Dr. Maria Marin
Hong Kong has been inhabited for millennia, with the early Che people settling the land early on. During the period of the Warring States in Mainland China, Yuet people immigrated from the north and forcibly assimilated the Che people. During the time of the Qin Dynasty Hong Kong was made a part of unified Imperial China.
Throughout the Han Dynasty in the 10th century the region grew in economic importance as a result of the local pearl industry. When the Mongols invaded China, Hong Kong saw a large influx of refugees from Mainland China, creating a population boom and further enlarging the already strong economy that had built around Hong Kong as a maritime trading port.
In the 19th century, Britain, faced with a growing trade deficit with China due to the British appetite for tea, expanded its sale of opium to China dramatically. The ruling Qing Dynasty disapproved, and banned the sale of opium. Britain pushed the issue by declaring war, and occupied Hong Kong Island by 1831.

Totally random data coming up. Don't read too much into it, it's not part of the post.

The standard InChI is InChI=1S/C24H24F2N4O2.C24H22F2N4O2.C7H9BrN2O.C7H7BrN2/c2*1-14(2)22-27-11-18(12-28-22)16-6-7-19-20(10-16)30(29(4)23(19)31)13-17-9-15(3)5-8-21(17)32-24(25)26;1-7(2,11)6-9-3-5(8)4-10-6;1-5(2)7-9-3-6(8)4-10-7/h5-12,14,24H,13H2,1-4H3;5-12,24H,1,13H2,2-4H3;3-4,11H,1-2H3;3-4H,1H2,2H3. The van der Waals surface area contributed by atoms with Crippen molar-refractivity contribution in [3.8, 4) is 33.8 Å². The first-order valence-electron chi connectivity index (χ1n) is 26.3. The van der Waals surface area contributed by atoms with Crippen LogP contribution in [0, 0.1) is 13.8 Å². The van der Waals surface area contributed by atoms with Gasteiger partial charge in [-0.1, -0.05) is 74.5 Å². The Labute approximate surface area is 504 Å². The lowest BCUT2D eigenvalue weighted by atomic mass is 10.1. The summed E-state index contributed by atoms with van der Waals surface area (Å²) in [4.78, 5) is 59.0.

The British would control Hong Kong until World War II. The Japanese seized the region briefly during World War II. Shortly after the war, the declaration of Communist China led to a new wave of refugees to British Hong Kong. As China continued to pursue an isolationist stance during the Communist era, Hong Kong became an important connection between the West and the mainland, and one of the only avenues for goods to come to and from China.
Hong Kong continued to develop as an economic center, phasing out industry and focusing on financial services and banking. In the 1980s, the British and Chinese negotiated a treaty whereby the entire region of Hong Kong, not just the area leased by the British, would be handed over to the Chinese in 1997. In return, the Chinese government would manage Hong Kong as a special administrative region, giving it a great deal of